Update: I finally got home this morning and am now catching up on comments and emails. Lots of interesting comments about this post. Robert Scoble pointed to comments by Paul Buchheit on FriendFeed, where he has done some verbal gymnastics defending what Allen had reported and disagreeing with what I wrote. Of course, there are many who disagree with me, though it’s hard to argue with the fact that the word friends doesn’t mean what it used to mean. Thanks Russ, for pointing that out, even if it seemed obvious.
Original post follows: I’m sitting in the Philadelphia airport, wondering when my connection to San Francisco is going to actually take off. The good news is that my EVDO modem is working, my Macbook is plugged in and I watched the Red Sox-Yankees rubber match on ESPN.
Whew…that was a nail biter. The Red Sox are a really good team, despite the injuries. We are a terrible team because of the injuries. The upside to the connection: I got to see this fantastic video by Allen Stern over on Center Networks. The video exposes the flaw in FriendFeed, a life-streaming aggregation startup, and the buzz around it.
Essentially the company is well-known because it was started by some ex-Google guys, including Paul Buchheit, who made his name working on Gmail. And it’s been attracting people who are dissatisfied with Twitter and its constant outages.
FriendFeed’s profile has improved in the last few days because some of the more well-known Internet names have started writing about the company, noting how quickly they are getting more people “following” them on FriendFeed. Such articles beget more such followers, making it all a self-fulfilling prophecy, even if it takes FriendFeed away from its founding principles.
However as Stern points out, these very famous Internet people are being offered as “default” on new Internet accounts. (Of the many, Robert Scoble is an extreme user of FriendFeed, has been for a while, and from the looks of it, a totally true believer.)
Anyway by putting some of my good friends on the default list, the company is basically ensuring positive attention to its service — the fact that it takes the “friend” out of FriendFeed, be damned! I mean, just because you’re following Loic Le Meur, that doesn’t mean he automatically becomes your friend. Allen puts it well when he says, “Defaults don’t just mean more followers, they mean more traffic to the supporting content sites.”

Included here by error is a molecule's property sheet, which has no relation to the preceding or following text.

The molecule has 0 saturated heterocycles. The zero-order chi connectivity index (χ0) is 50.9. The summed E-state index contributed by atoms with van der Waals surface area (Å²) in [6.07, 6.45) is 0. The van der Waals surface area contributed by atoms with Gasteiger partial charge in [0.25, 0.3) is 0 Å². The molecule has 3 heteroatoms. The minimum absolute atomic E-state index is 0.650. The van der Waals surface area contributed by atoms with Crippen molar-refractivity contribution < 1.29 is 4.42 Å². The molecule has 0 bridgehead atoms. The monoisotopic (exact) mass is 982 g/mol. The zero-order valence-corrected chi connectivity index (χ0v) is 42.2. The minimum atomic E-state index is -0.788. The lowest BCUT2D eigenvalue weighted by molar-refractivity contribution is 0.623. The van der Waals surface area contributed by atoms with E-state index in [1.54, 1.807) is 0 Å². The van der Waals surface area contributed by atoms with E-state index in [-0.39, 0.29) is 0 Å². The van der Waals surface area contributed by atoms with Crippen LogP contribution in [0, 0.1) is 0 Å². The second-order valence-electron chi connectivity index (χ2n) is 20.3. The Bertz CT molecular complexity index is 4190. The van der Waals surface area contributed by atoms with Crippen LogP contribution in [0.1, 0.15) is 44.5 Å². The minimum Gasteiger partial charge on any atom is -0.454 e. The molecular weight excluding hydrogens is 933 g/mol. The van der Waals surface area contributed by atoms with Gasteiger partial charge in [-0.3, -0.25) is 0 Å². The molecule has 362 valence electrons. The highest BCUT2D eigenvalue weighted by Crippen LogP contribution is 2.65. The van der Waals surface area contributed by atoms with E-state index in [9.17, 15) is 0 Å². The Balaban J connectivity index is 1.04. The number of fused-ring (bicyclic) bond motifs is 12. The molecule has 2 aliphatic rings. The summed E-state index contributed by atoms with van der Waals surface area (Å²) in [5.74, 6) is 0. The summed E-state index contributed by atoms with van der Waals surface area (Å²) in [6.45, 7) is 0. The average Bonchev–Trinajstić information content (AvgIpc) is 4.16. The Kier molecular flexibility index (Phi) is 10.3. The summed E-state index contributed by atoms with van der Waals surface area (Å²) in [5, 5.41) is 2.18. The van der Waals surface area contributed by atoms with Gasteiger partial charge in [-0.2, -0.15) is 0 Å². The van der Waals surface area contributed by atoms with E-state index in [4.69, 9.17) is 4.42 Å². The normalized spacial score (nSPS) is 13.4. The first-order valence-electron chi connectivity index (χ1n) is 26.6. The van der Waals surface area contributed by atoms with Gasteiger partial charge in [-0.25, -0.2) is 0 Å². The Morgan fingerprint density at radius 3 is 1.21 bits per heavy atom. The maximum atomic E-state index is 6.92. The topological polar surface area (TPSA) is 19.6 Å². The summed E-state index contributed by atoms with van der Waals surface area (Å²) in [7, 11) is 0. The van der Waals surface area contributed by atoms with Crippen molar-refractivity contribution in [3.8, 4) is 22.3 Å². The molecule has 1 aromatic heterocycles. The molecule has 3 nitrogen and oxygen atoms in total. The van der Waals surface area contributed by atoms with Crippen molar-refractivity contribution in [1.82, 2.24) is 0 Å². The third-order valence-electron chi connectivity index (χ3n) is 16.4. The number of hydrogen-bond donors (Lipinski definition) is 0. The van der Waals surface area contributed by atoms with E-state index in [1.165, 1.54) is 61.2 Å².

When I asked FriendFeed co-founder Paul Buchheit about this, he said, “you are correct however that we should tweak the algorithm to increase diversity when browsing popular feeds such as Scoble’s — FriendFeed has grown by a few orders of magnitude since the algorithm was originally created and so it probably requires some updating.” When I spoke with Paul, I hadn’t yet realized that there was this also default nine-person set.
From what I understood, FriendFeed was about aggregating and sharing specific kinds of information with your friends and talking about it. I thought it was me who would invite my friends and get them to share stuff with me. Or someone else would invite me, and we would share. Where the hell did defaults and “discovering” others become part of the whole service?
Robert Scoble in his comment on FriendFeed points out:
The real problem is these services are really lame if you have no friends. This was an attempt to fix that problem. I agree though that FF should only recommend participants on the first few screens. If you aren’t participating why would FF want to feature you?
Liz Gannes in her post about the company pointed out that:
The funny thing is, in some ways FriendFeed makes the web less social — stripping away the community features that make specific sites special. But it also makes the web more social, by emphasizing your real-world connections rather than relationships built around common interests or objects, and bridging together the little online islands where we express ourselves.
In the words of Iminta founder Aaron Newton, these life-streaming services are the watercoolers of the 21st century. In the past you’d discuss “Seinfeld” episodes around the office; now you can do that online at Iminta or FriendFeed. But try doing that with thousands of followers — there isn’t much of a conversation left. What you have is a call-in radio talk show.
Not that there’s anything wrong with that — just that you can’t call yourself a FriendFeed when you take the focus away from friends. I know a lot of people, and at best they have about 100-150 relationships, tops — including casual ones at work or with the neighborhood barista.
FriendFeed isn’t the only startup that seems to have moved away from the whole notion of friends and the personal web. Twitter is another example: What started out a simple alert service for a group of friends became a personal soapbox where the noise started to drown out the signal.
FriendFeed needs to learn from Twitter. Of course, maybe all they want to do is attract attention and sell the company to Google. Building a business — that’s so old-fashioned.
Time to catch that flight. Hopefully I will be home by 5 am!